_ _ 3. What sentence must be passed and executed. So great a punishment as death, so great a death as stoning, must be inflicted on the idolater, whether man or woman, for the infirmity of the weaker sex would be no excuse, Deuteronomy 17:5. The place of execution must be the gate of the city, that the shame might be the greater to the criminal and the warning the more public to all others. The hands of the witnesses, in this as in other cases, must be first upon him, that is, they must cast the first stone at him, thereby avowing their testimony, and solemnly imprecating the guilt of his blood upon themselves if their evidence were false. This custom might be of use to deter men from false-witness bearing. The witnesses are really, and therefore it was required that they should be actually, the death of the malefactor. But they must be followed, and the execution completed, by the hands of all the people, who were thus to testify their detestation of the crime and to put the evil away from among them, as before, Deuteronomy 13:9.

John Wesley's Explanatory Notes

Deuteronomy 17:1

Bullock or sheep — Either greater or smaller sacrifices, all being comprehended under the two most eminent kinds.

Geneva Bible Translation Notes

Deuteronomy 17:1

Thou shalt not sacrifice unto the LORD thy God [any] bullock, or sheep, wherein is (a) blemish, [or] any evilfavouredness: for that [is] an abomination unto the LORD thy God.

(a) You shall not serve God for selfish means as the hypocrites do.

Cross-Reference Topical ResearchStrong's Concordance

Exodus 12:5 Your lamb shall be without blemish, a male of the first year: ye shall take [it] out from the sheep, or from the goats:
Leviticus 22:20-25 [But] whatsoever hath a blemish, [that] shall ye not offer: for it shall not be acceptable for you. ... Neither from a stranger's hand shall ye offer the bread of your God of any of these; because their corruption [is] in them, [and] blemishes [be] in them: they shall not be accepted for you.
Malachi 1:8 And if ye offer the blind for sacrifice, [is it] not evil? and if ye offer the lame and sick, [is it] not evil? offer it now unto thy governor; will he be pleased with thee, or accept thy person? saith the LORD of hosts.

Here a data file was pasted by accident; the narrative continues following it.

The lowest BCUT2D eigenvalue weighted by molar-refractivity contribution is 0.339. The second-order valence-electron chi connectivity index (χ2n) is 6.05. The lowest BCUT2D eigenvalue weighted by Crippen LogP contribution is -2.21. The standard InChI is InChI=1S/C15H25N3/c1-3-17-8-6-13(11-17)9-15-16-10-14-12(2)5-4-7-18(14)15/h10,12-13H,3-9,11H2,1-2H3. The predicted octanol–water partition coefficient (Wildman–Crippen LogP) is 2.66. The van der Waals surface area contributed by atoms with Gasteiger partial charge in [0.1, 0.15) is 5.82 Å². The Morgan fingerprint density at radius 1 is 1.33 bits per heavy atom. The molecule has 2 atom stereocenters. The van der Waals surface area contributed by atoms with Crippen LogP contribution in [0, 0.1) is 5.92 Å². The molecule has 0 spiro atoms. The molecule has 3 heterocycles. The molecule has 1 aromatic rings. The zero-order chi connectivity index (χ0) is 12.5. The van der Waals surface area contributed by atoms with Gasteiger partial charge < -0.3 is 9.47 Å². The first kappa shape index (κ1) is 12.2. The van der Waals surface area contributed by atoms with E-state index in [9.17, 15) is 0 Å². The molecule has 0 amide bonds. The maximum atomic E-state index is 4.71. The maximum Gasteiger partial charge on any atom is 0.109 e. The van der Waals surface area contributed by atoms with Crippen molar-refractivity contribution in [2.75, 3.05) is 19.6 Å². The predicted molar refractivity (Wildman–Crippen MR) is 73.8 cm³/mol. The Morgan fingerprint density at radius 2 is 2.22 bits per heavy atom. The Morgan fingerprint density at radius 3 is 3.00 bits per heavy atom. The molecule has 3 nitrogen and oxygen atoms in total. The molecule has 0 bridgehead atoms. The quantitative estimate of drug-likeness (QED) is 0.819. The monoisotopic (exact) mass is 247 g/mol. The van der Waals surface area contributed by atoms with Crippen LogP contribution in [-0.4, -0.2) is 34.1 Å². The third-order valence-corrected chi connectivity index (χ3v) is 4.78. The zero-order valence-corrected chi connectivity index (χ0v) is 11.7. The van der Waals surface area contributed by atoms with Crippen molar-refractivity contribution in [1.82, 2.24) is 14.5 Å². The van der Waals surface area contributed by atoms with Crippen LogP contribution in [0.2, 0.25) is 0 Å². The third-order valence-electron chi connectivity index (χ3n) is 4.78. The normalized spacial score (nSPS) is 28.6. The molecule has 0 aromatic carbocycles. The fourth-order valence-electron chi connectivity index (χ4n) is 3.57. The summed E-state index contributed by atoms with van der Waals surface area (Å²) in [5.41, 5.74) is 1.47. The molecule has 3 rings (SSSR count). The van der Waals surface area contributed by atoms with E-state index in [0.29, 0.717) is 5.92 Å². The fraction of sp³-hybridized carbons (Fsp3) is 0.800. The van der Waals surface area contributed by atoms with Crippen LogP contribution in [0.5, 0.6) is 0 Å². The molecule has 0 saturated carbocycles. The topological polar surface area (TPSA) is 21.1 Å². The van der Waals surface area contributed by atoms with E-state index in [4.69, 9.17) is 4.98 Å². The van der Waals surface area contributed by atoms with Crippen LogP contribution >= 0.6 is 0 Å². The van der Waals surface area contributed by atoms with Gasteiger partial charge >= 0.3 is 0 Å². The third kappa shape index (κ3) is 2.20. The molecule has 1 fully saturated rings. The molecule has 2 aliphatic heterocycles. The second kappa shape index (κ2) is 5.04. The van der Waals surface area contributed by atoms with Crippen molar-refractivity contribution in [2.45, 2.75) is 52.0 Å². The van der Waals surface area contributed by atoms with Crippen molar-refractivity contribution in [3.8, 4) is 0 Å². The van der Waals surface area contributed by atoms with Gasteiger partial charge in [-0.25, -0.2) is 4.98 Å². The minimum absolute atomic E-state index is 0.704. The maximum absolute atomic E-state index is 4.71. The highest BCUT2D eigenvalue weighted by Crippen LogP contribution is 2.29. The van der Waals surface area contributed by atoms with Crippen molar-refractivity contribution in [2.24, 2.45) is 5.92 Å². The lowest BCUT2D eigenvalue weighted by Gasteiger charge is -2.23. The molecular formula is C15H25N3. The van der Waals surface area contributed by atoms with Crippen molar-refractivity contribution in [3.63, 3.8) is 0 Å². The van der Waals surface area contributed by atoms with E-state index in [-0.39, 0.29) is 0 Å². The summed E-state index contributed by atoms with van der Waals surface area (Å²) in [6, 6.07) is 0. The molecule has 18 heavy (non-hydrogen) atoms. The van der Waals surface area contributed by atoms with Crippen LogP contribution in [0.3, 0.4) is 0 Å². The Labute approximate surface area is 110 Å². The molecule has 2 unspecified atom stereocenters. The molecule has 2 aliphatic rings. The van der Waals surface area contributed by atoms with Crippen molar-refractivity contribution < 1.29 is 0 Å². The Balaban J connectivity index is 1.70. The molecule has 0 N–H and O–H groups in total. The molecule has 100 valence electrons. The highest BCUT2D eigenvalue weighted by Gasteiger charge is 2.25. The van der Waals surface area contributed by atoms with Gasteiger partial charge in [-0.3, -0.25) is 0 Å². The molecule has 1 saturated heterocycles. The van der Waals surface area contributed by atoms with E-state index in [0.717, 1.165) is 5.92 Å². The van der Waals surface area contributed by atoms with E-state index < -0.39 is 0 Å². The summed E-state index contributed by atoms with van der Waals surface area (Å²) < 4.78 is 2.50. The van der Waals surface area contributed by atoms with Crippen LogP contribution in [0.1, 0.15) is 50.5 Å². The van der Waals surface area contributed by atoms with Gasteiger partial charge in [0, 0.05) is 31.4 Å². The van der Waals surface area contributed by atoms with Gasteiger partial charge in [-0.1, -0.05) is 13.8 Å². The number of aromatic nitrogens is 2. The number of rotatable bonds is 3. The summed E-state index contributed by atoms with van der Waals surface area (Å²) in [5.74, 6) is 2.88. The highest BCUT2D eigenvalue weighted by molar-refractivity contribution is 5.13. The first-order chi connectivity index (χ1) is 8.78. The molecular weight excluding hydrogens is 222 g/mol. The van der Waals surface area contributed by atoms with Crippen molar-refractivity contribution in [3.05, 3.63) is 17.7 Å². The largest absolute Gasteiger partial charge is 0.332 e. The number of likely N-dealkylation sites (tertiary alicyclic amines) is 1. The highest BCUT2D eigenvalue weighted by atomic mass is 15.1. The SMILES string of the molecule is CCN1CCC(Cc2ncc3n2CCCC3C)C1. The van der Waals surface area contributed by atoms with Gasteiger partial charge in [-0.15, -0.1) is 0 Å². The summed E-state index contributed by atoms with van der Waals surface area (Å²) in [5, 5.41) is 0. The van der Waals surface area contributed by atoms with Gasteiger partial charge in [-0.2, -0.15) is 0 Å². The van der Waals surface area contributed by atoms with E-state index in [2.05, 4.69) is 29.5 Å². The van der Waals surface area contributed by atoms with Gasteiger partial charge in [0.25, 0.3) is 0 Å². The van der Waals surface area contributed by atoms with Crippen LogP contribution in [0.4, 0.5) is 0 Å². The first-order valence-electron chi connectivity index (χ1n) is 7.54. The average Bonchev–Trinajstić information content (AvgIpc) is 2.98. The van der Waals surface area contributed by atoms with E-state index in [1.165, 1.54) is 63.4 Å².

Malachi 1:13-14 Ye said also, Behold, what a weariness [is it]! and ye have snuffed at it, saith the LORD of hosts; and ye brought [that which was] torn, and the lame, and the sick; thus ye brought an offering: should I accept this of your hand? saith the LORD. ... But cursed [be] the deceiver, which hath in his flock a male, and voweth, and sacrificeth unto the Lord a corrupt thing: for I [am] a great King, saith the LORD of hosts, and my name [is] dreadful among the heathen.
Hebrews 9:14 How much more shall the blood of Christ, who through the eternal Spirit offered himself without spot to God, purge your conscience from dead works to serve the living God?
1 Peter 1:19 But with the precious blood of Christ, as of a lamb without blemish and without spot:

Thou shalt:

Deuteronomy 15:21 And if there be [any] blemish therein, [as if it be] lame, or blind, [or have] any ill blemish, thou shalt not sacrifice it unto the LORD thy God.

sheep:
or, goat, any evil favouredness,
Genesis 41:3-4 And, behold, seven other kine came up after them out of the river, ill favoured and leanfleshed; and stood by the [other] kine upon the brink of the river. ... And the ill favoured and leanfleshed kine did eat up the seven well favoured and fat kine. So Pharaoh awoke.
Genesis 41:19 And, behold, seven other kine came up after them, poor and very ill favoured and leanfleshed, such as I never saw in all the land of Egypt for badness:

for that:

Deuteronomy 23:18 Thou shalt not bring the hire of a whore, or the price of a dog, into the house of the LORD thy God for any vow: for even both these [are] abomination unto the LORD thy God.
Deuteronomy 24:4 Her former husband, which sent her away, may not take her again to be his wife, after that she is defiled; for that [is] abomination before the LORD: and thou shalt not cause the land to sin, which the LORD thy God giveth thee [for] an inheritance.
Deuteronomy 25:16 For all that do such things, [and] all that do unrighteously, [are] an abomination unto the LORD thy God.
Proverbs 6:16 These six [things] doth the LORD hate: yea, seven [are] an abomination unto him:
Proverbs 11:1 A false balance [is] abomination to the LORD: but a just weight [is] his delight.
Proverbs 15:8 The sacrifice of the wicked [is] an abomination to the LORD: but the prayer of the upright [is] his delight.
Proverbs 20:10 Divers weights, [and] divers measures, both of them [are] alike abomination to the LORD.
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Chain-Reference Bible Search

Gn 41:3, 19. Ex 12:5. Lv 22:20. Dt 15:21; 23:18; 24:4; 25:16. Pv 6:16; 11:1; 15:8; 20:10. Mal 1:8, 13. He 9:14. 1P 1:19.

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How did they know if the sacrifice was pleasing to GOD or not.
- Min. Redden (8/8/2013 11:45:32 AM) [qBible.com]